To kosher an oven, clean it thoroughly and run it at its highest setting for half an hour.
It is difficult to kosher baking trays. Because they absorb through fire, they require heavy libun, but since heavy libun will cause them serious damage, they may not be koshered (see above 9:7). One must therefore buy special baking trays for Pesaĥ, while the ĥametz trays must be cleaned and put away like all other ĥametz utensils. If one does not have Pesaĥ trays, he may use disposable trays. However, he must also kosher the racks along with the oven and cover them with aluminum foil, and only then he may place the disposable trays on the racks.
Ovens that self-clean at a temperature of 500ºC need not be cleaned before koshering because such intense heat is considered heavy libun and is sufficient to kosher the oven for Pesaĥ.
. Some are stringent and insist that ovens cannot be koshered for Pesaĥ, due to a concern (present in older ovens) that crumbs would fall into the door of the oven before Pesaĥ and mix into the Pesaĥ food. The solution to this problem is to clean the door of the oven with a lot of soap, thereby befouling the taste of any crumbs stuck there and rendering them unfit for a dog’s consumption. Others are stringent out of concern that perhaps food touched the walls of the oven, which would mean the oven would need to be koshered with heavy libun – impossible without damaging the oven. But most poskim rule that ovens can be koshered since the oven itself rarely comes into contact with food and only absorbs steam from the food. Light libun at the oven’s highest temperature would certainly kosher it. Even if some ĥametz spilled and its taste was absorbed in the walls of the oven, we have seen that SA (451:6) permits koshering utensils (and ovens) based on the main usage. Even MB (451:48) is lenient in such a case, provided that one performs light libun. We can also add the opinion that the absorption of ĥametz before Pesaĥ is considered heteira bala, for which light libun is effective even le-khatĥila (see above 10:6). Finally, we may factor in the opinion that ke-bole’o kakh polto applies to the temperature of the libun (see above 10:5), so heating the oven at its highest setting is effective.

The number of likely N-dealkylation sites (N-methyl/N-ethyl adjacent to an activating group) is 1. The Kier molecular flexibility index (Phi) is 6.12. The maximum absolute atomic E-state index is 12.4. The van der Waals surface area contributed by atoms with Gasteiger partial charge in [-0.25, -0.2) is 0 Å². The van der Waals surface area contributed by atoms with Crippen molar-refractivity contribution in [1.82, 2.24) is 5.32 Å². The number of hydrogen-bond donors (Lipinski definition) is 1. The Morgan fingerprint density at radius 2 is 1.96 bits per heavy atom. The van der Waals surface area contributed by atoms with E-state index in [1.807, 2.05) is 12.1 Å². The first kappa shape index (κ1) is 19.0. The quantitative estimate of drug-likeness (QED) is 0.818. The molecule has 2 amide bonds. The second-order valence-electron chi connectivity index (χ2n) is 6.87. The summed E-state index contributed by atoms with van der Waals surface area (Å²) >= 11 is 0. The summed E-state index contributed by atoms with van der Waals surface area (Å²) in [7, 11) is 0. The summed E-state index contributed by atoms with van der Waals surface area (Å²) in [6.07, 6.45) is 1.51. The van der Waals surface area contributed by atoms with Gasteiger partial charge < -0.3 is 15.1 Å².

With regard to baking trays, however, we are stringent and require heavy libun. However, if one conducts light libun on a tray, he may place a disposable tray inside of the multi-use tray, and certainly atop the racks. It is best to cover the racks with aluminum foil, so that if something spills onto them it will not connect the Pesaĥ tray to the insufficiently koshered racks. One need not wait twenty-four hours before koshering them, since light libun releases and incinerates the taste absorbed in the utensil. See Sidur Pesaĥ Ke-hilkhato 8:3, which treats this issue at length and explains the entire process of koshering an oven.
For ovens that self-clean at 500ºC and incinerate all dirt, since they heat to a temperature that certainly would cause obsolete alloys to spark or redden (see above 10:5), this self-cleaning qualifies as heavy libun and koshers the oven. Baking trays may also be koshered at this heat, but manufacturers’ instructions caution that leaving trays in such heat can ruin them. Consequently, they cannot be koshered by this method (see above 10:7).